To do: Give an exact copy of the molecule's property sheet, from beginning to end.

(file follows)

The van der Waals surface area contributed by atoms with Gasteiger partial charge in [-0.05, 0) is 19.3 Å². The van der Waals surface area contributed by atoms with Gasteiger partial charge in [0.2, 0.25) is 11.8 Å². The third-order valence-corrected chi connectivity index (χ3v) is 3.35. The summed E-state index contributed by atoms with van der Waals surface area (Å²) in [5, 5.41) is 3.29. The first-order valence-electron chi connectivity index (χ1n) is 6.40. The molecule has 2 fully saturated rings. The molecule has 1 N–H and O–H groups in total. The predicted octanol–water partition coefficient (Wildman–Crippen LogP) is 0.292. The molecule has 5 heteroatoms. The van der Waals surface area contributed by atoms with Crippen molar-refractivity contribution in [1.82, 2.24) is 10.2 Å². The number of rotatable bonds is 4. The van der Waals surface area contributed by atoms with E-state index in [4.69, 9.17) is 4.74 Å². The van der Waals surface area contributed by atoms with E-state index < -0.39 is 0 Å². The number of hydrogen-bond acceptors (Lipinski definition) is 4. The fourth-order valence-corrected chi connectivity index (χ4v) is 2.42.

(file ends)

The van der Waals surface area contributed by atoms with Gasteiger partial charge in [-0.05, 0) is 19.3 Å². The van der Waals surface area contributed by atoms with Gasteiger partial charge in [0.2, 0.25) is 11.8 Å². The third-order valence-corrected chi connectivity index (χ3v) is 3.35. The summed E-state index contributed by atoms with van der Waals surface area (Å²) in [5, 5.41) is 3.29. The first-order valence-electron chi connectivity index (χ1n) is 6.40. The molecule has 2 fully saturated rings. The molecule has 1 N–H and O–H groups in total. The predicted octanol–water partition coefficient (Wildman–Crippen LogP) is 0.292. The molecule has 5 heteroatoms. The van der Waals surface area contributed by atoms with Crippen molar-refractivity contribution in [1.82, 2.24) is 10.2 Å². The number of rotatable bonds is 4. The van der Waals surface area contributed by atoms with E-state index in [4.69, 9.17) is 4.74 Å². The van der Waals surface area contributed by atoms with E-state index < -0.39 is 0 Å². The number of hydrogen-bond acceptors (Lipinski definition) is 4. The fourth-order valence-corrected chi connectivity index (χ4v) is 2.42.